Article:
The screen in the 13" model looks a tad small to me, especially if you've got a lot of palettes open in CS, but I realize that cost can be a factor. And you can always hook it up to a larger external monitor.

I think you can choose between a gloss and matte screen. I prefer the matte myself, as I find reflections annoying, but most folks seem to prefer the blacker blacks on the glossy screen.

Steven Acres's picture

Apple has constant hardware failures, more than I care to deal with. As for the bizarre errors, in my computer-repair days, they've always been user-caused... I'm on Win7 and never get any bizarre errors.

One of the many nice surprises of OSX: it handles application memory way, way better than Windows. Even Windows 7 on a brand new PC bogs down with only two CS applications open (only one if you also are using Word). Quitting apps as soon as you are done with them is something you'll soon get used not needing to.

Not necessarily. Windows actually handles multitasking with multiple cores better. I currently have open: Illustrator, Dreamweaver, InDesign, Photoshop, Suitcase Fusion 2, MediaMonkey (audio program), Steam (video game launching program) and some other miscellaneous things, and I can switch between one and the other seamlessly. In Windows 7.

To be honest, I would only buy Dell's high-end laptops. Sony and ASUS are better options, and don't cost a fortune to upgrade RAM as with Apple.

Also, what James Puckett mentioned isn't quite true, either: If you aren’t doing motion graphics or doing 3D stuff CPU options are effectively irrelevant to performance.

His statement was too generic. If you aren't doing motion or 3d, then a superpowered video card isn't necessary. "CPU options" are everything in this matter. RAM doesn't do processing, it allows more memory for the CPU to work with. The key is to have a good amount of quality RAM and a powerful processor.

Take this into consideration, as well:

2.66 i7 CPU
8GB DDR3 RAM
500GB Hard Drive
17" Screen
Apple's Cost: $2900.00
ASUS: $1450.00

That's double the price. ASUS's also comes with a better video card, 1yr accidental warranty, 2 year parts & labor warranty, and an extendable warranty.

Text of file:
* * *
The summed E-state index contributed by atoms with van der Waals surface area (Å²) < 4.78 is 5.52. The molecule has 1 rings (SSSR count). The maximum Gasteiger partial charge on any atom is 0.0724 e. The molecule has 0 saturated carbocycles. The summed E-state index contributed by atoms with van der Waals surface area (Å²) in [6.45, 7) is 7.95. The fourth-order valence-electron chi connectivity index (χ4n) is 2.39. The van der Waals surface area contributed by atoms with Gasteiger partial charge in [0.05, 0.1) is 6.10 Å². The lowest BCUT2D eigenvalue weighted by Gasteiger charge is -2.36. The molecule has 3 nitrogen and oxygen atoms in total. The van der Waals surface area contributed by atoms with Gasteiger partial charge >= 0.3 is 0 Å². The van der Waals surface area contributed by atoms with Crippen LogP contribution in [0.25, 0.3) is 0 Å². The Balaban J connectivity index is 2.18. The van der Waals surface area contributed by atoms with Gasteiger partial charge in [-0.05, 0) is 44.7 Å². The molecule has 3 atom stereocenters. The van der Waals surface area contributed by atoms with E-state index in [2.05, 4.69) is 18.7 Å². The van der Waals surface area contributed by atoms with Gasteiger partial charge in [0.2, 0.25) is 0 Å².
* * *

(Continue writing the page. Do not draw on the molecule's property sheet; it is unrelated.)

But, overall, I do love Apple's design. That's where they have always trumped other brands.

Dan B.'s picture

Steven,

Thanks for the info. It's helpful, but I'm not looking at high end PCs, as they're over my budget. With the education discount and the free iPod touch (which I will sell right away), my MacBook Pro is going to end up costing me around $950. I'm not sure there are better alternatives, but your post prompted me to look better.

How are the Sony and Asus laptops built, as far as the body goes? Sturdy? I'll be carrying mine around quite a bit, so that's important to me.

oldnick's picture

But, overall, I do love Apple's design. That's where they have always trumped other brands.

Like the iPhone 4 antenna?

wongxiao's picture

If you aren't doing motion or 3d, then a superpowered video card isn't necessary. "CPU options" are everything in this matter. RAM doesn't do processing, it allows more memory for the CPU to work with. The key is to have a good amount of quality RAM and a powerful processor.

I completely agree. Even if you're doing motion or 3D, chances are you'll be working in a low quality/res or wireframe mode anyway. All of the fancy 3D stuff like raytracing, GI, SSS, volumetrics, motion blur, and whatnot come in when it's time to render...which happens on the CPU and in memory.

Personally, I can vouch for my satisfaction with my MacBookPro, although it's one of the older ones (got it summer of '07). I have experienced some logic board issues and I had one of those creepy Sony (IIRC) batteries, but the service was excellent. The OS has only ever crashed maybe once or twice, and I only ever shut it down when I need to get on an airplane. Most of the time it just stays on, and if I need to move it I'll put it to sleep. As far as multitasking, as I said, I really think it depends on the app. I can run Nuke, Final Cut Pro, and ZBrush all at once with no issues. Open one too many tab in Safari, though, and it dies... *sigh*